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Wednesday, February 18th, 2009 Dementia

Television Presenter John Suchet has publicly declared that his much loved wife Bonnie is suffering from dementia. He says of her according to a report in the telegraph (17 02 09), ‘My Bonnie is gone: it’s as if she has died’

Notwithstanding, dementia is very high profiled in the news at the present, with such people as Terry Pratchett (the novelist campaigning), forcing it into the newsworthy domain.

In addition he adds “I cannot believe I am saying these words. But it will give you some idea of how cruel her illness is. If she had cancer rather than dementia we would still be intimate and we would be figuring out how to fight the bloody thing.

“If you’ve got cancer, it shows. People know. They talk about it. They share their fears. I can’t talk about it with her because she doesn’t know. We can’t sit down and say: ‘Damn this bloody disease’ and decide how we will get through. I find that one of the most difficult things of all.”

Arguably, for the past three years, the television presenter, author has kept his wife’s condition secret from all but family and close friends. Even now, her own ignorance of what is happening to her causes him great doubt about the rightness of his decision to go public. He fears that it may seem a betrayal or a discourtesy, “because I am not the one with the disease. It is my darling Bonnie who has the disease.” Suchet is only human after all so these feelings of guilt will not be entirely unexpected.

Dementiaa is undoutedly taking it’s toll on the couple. Dementia is slowly robbing him of his wife of more than 20 years. He explains, “I’ve gone from being a lover to a carer.”

The couple had been happily married for the last twenty-four years, They have always both been very busy people believing that the “the best is yet to be” and actually looked forward to old age because “we would be together without anything getting in the way of us”.

Mr Suchet, 64, said: “By and large, her morale is good. She’s happy. She smiles at me.

“I should be grateful because she’s co-operative most of the time.

“I promised myself after the diagnosis, ‘Right, John, you will be an understanding husband - you will love and cherish your wife.’

“Life isn’t that simple. Every now and then, you just explode.

“It’s a culmination of little things - dinner plates going straight back onto the shelf instead of going into the dishwasher or being wiped dry while they were still dirty.”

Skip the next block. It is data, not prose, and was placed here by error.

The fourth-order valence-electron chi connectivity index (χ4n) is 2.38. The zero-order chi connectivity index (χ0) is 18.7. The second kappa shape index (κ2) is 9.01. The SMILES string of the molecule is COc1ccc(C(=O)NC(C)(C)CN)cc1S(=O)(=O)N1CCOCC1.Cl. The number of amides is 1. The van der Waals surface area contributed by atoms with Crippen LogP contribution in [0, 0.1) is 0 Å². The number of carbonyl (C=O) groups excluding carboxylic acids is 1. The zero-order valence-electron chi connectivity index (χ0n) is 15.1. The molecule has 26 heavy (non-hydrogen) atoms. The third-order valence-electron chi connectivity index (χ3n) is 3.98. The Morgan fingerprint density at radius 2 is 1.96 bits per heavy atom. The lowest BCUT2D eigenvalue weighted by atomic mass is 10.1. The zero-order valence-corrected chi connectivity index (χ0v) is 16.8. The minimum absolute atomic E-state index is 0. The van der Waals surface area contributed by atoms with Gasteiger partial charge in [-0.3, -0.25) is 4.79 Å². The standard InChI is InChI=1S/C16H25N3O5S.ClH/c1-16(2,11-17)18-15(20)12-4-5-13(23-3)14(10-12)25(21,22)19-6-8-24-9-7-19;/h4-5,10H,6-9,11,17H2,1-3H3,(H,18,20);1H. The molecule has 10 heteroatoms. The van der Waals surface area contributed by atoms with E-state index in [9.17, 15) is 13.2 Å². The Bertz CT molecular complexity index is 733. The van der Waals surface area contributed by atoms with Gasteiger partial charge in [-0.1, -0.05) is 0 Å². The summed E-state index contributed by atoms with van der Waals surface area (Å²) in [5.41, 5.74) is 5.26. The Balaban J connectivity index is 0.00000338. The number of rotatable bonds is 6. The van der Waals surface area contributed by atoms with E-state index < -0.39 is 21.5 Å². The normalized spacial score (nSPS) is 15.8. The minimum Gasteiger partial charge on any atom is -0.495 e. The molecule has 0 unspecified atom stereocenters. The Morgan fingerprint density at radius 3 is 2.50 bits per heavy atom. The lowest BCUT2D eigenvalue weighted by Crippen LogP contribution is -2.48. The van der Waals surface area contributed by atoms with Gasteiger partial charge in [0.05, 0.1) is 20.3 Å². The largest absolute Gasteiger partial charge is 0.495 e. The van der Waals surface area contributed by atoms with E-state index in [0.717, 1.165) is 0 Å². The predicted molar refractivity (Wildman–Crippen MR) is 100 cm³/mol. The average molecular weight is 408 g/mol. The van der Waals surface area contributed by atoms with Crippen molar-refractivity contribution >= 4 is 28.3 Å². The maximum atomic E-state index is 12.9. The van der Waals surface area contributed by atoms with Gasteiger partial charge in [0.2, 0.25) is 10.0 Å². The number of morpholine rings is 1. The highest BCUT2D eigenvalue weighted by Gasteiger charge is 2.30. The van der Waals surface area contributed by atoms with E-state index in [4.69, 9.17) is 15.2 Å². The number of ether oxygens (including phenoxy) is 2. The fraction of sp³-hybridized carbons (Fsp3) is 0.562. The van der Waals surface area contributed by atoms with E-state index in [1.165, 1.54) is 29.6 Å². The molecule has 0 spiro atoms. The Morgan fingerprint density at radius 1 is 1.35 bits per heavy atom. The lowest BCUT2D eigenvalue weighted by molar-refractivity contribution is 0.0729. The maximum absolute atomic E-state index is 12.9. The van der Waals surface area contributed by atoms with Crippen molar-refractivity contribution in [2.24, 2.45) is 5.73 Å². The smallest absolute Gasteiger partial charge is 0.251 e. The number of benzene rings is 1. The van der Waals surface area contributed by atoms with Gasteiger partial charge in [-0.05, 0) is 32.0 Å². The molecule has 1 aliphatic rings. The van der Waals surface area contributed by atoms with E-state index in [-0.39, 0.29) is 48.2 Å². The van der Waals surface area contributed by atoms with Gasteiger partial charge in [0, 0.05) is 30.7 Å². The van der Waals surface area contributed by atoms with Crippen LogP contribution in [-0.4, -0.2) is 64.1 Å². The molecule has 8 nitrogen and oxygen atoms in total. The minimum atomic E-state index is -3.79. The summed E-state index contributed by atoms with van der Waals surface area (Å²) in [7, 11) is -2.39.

Suchet’s emotional journey is almost tangible, especially if you know the sufferer and carer alike. His wife described as ‘calmly and smiling through the eary stages of dementia’ has now lost the ability to relate to him as her husband.

The Bonnie he loves, he admits has gone he further adds that “the Bonnie I loved has actually gone. It’s as if she has died. Dementia has taken her.”

It did so by slow degrees. As always, its onset was masked by the small forgettings of normal ageing. The sign that it was something worse came four or five years ago, as they were at Stansted airport waiting for a flight to France, where they have a farmhouse in the Landes region. Bonnie had gone to the ladies only a few paces from where they were sitting but couldn’t find her way back to John. After a long and increasingly fretful wait, he was paged to go to the information desk. “Her face lit up with happiness when she saw me. I couldn’t be angry. When we got to the plane, I remember thinking: that should not have happened. Then I put it to the back of my mind.”

Later, on a trip to Atlanta to see one of her grandchildren, Bonnie passed out in a restaurant. Her head dropped and the pupils of her eyes rolled upwards. As she was taken to hospital on a stretcher, she came round. Tests revealed no heart attack, no stroke. “But again, it should not have happened.”

Mr Suchet has been able to air his distress and guilt by meeting regularly with an Admiral Nurse, who is a specialist nurse working with dementia sufferers but particularly their carers.

The nurse, Ian Weatherhead, said: “I first met John and Bonnie two years ago. At that time, he needed a release.

“There was frustration in trying to manage Bonnie’s behaviour, and also denial about Alzheimer’s disease, and confusion about what it meant.

“John comes to see me down at my office - and sometimes I see him at home, so I can monitor Bonnie and see what’s changed for her.

“I’ve yet to meet a carer who hasn’t shouted, sworn or got angry at the person they’re looking after - and then felt guilty. Families row. It’s a normal part of life.

“And yet people feel so bad about it when they’re caring for someone with dementia, because they’re exhibiting emotions to someone who can’t understand or comprehend what’s going on.

“John’s a great guy to work with - and being the journalist he is, he takes copious notes on everything we talk about.”

Notwithstanding Mr Suchet s taking part in a fundraising event in central London, in aid of For Dementia, the charity which funds Admiral Nurses.

He has access to the specialist help because he lives in a part of London where the NHS has paid for eight such nurses.

There are only about 70 Admiral Nurses in England, and one service in north Wales, in Flintshire. Scotland doesn’t yet have any.

Mr Suchet said: “There should be 70,000 of them.

Later on as he sits at his computer, Bonnie moves in and out of the room “watching me, never thinking to ask what all this furious typing is about. Every so often, she smiles at me and there is that beautiful face again.”

John Suchet supports the charity For Dementia and Admiral Nurses, specialist nurses who work with families living with dementia. Admiral Nursing Direct’s helpline is 0845 257 9406, or email direct@fordementia.org.uk. More information on Admiral Nurses and the “Uniting Carers for dementia” network is at www.fordementia.org.uk

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